Phylum: Basidiomycota - Class: Agaricomycetes - Order: Polyporiales - Family: Bondarzewiaceae
One of the most serious parasites of conifers, Root Rot is a cause of major economic loss to the conifer forestry industry. Broadleaf trees are not entirely immune to Root Rot: occasionally this root-rotting perennial bracket infects Beech trees and once in a while birches too.
The tough fruitbodies of Fomes Rot, as many forestry managers still call it (an earlier synonym for this species was Fomes annosus), occur low down on the buttress roots.
Trees become infected via wounds to the bark, where the sapwood of buttress roots is exposed. Stumps of freshly felled trees are an open invitation to this fungus, whose mycelium spreads from one tree to another where the roots of adjacent trees rub against one another.
A very common and widespread root bracket fungus in Britain and Ireland, Heterobasidion annosum occurs throughout mainland Europe and is also reported to be very common in many parts of North America.
When the great Swedish mycologist Elias Magnus Fries described this bracket fungus in 1821 he gave it the binomial scientific name Polyporus annosus. The currently-accepted scientific name of this species dates from an 1888 publication by the German mycologist Julius Oscar Brefeld (1839 - 1925).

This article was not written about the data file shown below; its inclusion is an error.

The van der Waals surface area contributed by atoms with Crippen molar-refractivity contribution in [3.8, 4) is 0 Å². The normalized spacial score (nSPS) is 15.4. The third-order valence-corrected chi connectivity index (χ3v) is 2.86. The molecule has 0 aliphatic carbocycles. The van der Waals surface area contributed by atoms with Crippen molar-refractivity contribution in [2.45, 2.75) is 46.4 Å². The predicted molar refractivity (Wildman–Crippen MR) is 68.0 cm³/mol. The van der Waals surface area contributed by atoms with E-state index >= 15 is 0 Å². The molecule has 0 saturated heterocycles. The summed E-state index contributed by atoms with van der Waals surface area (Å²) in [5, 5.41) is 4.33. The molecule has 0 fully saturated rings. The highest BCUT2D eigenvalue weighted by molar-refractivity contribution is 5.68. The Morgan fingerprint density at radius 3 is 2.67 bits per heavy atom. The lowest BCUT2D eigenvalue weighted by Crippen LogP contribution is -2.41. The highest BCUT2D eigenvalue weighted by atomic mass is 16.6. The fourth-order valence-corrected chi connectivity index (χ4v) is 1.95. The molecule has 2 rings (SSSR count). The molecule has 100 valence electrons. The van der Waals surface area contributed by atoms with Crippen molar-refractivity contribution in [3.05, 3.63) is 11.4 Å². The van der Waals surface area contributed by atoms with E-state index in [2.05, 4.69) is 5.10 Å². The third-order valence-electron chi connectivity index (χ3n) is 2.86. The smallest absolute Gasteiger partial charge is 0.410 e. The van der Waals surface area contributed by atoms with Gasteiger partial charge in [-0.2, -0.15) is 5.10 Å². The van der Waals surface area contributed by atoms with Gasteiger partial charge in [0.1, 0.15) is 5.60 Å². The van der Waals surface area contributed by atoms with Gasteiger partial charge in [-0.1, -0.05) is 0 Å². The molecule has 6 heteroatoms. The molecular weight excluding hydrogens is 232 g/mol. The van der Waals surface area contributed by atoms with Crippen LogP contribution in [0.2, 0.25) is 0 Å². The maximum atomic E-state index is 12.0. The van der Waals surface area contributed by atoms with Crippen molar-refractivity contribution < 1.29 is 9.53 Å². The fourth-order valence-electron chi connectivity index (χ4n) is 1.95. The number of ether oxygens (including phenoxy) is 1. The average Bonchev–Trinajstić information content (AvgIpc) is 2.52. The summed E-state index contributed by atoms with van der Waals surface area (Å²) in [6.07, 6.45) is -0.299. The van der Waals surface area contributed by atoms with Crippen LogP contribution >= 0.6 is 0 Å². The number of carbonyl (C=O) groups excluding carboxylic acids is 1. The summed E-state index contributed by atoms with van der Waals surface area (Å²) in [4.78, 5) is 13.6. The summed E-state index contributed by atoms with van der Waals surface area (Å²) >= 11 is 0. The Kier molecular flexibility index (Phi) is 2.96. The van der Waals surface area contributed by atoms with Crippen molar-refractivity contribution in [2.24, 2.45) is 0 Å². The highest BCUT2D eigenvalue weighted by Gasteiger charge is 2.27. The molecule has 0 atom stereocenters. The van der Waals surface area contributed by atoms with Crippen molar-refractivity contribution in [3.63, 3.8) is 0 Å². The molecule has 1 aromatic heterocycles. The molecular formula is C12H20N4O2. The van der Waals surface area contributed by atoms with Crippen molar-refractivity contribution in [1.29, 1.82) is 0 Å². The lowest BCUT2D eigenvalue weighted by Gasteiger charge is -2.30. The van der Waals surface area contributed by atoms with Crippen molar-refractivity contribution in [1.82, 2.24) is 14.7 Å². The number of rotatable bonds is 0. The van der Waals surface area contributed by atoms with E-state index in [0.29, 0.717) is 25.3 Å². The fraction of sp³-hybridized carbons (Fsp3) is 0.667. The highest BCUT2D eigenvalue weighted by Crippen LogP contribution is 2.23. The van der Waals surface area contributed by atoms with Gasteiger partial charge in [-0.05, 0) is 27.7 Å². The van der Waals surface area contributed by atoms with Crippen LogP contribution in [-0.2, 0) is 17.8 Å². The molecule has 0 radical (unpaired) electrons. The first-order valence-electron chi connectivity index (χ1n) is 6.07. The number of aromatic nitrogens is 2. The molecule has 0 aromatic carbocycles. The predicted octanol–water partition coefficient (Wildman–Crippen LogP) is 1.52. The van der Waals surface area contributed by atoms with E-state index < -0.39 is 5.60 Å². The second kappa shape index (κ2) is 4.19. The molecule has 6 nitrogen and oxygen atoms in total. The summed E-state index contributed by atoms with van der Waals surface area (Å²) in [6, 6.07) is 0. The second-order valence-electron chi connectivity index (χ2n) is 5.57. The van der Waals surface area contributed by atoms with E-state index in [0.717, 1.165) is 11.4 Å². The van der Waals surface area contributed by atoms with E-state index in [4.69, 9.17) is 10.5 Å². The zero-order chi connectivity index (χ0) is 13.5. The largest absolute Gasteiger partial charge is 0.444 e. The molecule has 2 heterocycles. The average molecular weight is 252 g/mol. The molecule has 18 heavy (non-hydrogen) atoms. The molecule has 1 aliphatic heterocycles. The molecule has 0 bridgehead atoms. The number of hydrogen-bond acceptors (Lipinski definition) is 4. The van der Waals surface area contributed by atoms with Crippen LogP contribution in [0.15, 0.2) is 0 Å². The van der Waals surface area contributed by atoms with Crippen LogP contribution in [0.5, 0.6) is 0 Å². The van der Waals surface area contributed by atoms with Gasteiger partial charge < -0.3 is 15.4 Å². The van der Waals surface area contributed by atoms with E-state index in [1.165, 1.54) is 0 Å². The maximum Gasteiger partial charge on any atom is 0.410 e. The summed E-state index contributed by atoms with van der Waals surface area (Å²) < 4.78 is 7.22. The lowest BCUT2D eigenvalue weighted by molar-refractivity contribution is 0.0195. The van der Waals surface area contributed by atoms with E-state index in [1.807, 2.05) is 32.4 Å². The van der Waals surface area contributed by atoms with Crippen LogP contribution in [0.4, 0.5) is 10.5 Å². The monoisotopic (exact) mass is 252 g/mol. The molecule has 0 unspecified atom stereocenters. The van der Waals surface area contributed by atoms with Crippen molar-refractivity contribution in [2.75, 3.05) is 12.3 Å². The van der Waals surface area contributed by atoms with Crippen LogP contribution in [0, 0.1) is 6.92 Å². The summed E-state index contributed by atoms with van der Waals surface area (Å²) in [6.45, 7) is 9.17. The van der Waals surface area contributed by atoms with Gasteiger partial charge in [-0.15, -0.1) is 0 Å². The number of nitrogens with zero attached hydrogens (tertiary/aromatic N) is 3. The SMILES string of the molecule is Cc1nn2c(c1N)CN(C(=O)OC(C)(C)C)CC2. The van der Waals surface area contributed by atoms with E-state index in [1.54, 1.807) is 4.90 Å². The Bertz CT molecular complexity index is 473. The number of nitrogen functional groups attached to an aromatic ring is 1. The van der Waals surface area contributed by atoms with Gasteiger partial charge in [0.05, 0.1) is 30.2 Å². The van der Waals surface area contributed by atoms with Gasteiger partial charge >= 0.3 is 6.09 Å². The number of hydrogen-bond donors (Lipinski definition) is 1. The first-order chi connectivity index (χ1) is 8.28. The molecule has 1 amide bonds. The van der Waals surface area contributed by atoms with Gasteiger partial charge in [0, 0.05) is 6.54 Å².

Heterobasidion annosum has many synonyms including Boletus cryptarum Bull., Polyporus annosus Fr., Polyporus cryptarum (Bull.) Fr., Poria cryptarum (Bull.) Gray, Fomitopsis annosa (Fr.) P. Karst., Fomes annosus (Fr.) Cooke, Fomes cryptarum (Bull.) Sacc., and Spiniger meineckellus (A. J. Olson) Stalpers.
Heterobasidion, the generic name, means 'with variable basidia'. The specific epithet annosum comes from the Latin annus and means aged (many years old - perennial in other words).
Brown, corrugated upper surface blackening with age; narrow, round-edged brackets; sometimes in tiers and occasionally resupinate; downy when young, then smooth but uneven or knobbly. The individual brackets are 5 to 30cm across and 1 to 2cm thick, often with a wavy margin.
Tubes and pores
The tubes are off-white, and they terminate in creamy white round pores that are spaced at between 2 and 4 per mm.
A new tube layer 2 to 5mm thick grows each year.
Broadly ellipsoidal to subglobose, very finely warty, 4.5-6 x 3.5-4.5µm; inamyloid.
Cream or pale yellow.
Habitat & Ecological role
Parasitic on the lower trunks and buttress roots of conifers and very occasionally on some hardwood trees.
June to November in Britain and Ireland.
Gannoderma australe has a thicker fruitbody and releases brown spores.
This bracket fungus is extremely tough and certainly quite inedible.
Fascinated by Fungi, 2nd Edition, Pat O'Reilly 2016, reprinted by Coch-y-bonddu Books in 2022.
British Mycological Society (2010). English Names for Fungi
Dictionary of the Fungi; Paul M. Kirk, Paul F. Cannon, David W. Minter and J. A. Stalpers; CABI, 2008
Taxonomic history and synonym information on these pages is drawn from many sources but in particular from the British Mycological Society's GB Checklist of Fungi.
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